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How does social security affect economic growth? Evidence from cross-country data

Abstract.

This paper investigates how social security interacts with growth and growth determinants (savings, human capital investment, and fertility). Our empirical investigation finds that the estimated coefficient on social security is significantly negative in the fertility equation, insignificant in the saving equation, and significantly positive in the growth and education equations. By contrast, the estimated coefficient on growth is insignificant in the social security equation. The results suggest that social security may indeed be conducive to growth through tipping the trade-off between the number and quality of children toward the latter.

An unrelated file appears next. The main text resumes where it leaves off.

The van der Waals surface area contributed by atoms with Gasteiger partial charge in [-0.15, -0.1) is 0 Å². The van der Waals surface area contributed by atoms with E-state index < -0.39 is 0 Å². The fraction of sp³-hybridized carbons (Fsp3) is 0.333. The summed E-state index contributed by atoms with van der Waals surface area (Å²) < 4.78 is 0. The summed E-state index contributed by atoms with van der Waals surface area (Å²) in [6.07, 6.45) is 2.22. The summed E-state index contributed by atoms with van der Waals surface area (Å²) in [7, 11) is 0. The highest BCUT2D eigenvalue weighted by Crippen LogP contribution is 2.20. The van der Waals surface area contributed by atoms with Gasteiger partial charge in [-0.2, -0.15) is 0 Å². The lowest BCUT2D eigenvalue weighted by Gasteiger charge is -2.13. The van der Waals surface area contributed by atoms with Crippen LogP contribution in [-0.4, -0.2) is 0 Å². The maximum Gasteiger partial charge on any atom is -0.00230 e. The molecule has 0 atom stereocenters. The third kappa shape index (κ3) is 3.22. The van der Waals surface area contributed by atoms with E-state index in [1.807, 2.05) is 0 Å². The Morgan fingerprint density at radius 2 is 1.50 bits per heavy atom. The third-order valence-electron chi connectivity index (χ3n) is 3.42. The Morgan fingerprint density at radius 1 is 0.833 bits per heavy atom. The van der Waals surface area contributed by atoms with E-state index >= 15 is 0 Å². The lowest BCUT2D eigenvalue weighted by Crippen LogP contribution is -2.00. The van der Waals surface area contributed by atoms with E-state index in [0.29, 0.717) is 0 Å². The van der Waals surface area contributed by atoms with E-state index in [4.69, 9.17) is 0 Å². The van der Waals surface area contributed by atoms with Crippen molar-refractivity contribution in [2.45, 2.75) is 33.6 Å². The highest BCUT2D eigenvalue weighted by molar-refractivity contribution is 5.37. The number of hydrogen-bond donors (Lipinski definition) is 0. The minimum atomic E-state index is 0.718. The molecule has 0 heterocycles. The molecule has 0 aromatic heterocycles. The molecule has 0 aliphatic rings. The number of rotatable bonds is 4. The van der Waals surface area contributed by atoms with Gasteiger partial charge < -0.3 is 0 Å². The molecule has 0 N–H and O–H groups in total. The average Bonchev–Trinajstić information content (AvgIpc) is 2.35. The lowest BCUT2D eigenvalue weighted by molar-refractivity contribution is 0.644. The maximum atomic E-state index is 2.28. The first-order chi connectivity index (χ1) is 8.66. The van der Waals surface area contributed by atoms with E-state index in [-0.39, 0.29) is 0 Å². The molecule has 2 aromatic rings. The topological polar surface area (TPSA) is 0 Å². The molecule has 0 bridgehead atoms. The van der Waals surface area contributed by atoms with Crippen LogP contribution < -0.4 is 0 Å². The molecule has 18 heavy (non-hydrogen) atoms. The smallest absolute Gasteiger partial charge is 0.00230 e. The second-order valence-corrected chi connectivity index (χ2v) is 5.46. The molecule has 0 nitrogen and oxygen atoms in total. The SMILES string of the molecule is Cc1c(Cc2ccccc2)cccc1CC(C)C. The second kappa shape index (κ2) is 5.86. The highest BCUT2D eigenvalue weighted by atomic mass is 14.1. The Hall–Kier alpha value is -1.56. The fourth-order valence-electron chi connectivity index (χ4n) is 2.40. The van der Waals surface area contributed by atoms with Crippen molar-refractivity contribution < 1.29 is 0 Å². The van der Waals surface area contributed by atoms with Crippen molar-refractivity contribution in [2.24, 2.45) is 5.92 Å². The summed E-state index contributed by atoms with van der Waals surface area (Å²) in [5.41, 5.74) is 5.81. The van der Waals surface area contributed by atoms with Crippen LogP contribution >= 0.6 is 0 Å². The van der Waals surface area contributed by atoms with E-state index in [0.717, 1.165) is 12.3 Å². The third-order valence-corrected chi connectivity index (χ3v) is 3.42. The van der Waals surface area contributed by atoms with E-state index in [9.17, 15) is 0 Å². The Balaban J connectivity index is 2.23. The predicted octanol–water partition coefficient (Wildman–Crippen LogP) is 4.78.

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Correspondence to Junsen Zhang.

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All correspondence to Junsen Zhang. We would like to thank the editor, two anonymous referees, Jim Davies, Frank Denton, Se-Jik Kim, and Mike McAleer for helpful comments and suggestions. Any remaining omissions and errors are the authors’ responsibility. Responsible editor: Alessandro Cigno.

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Zhang, J., Zhang, J. How does social security affect economic growth? Evidence from cross-country data. J Popul Econ 17, 473–500 (2004). https://doi.org/10.1007/s00148-004-0198-x

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  • DOI: https://doi.org/10.1007/s00148-004-0198-x

JEL classification

  • H55
  • J13
  • O41

Key words

  • Social security
  • growth
  • fertility
  • human capital
  • saving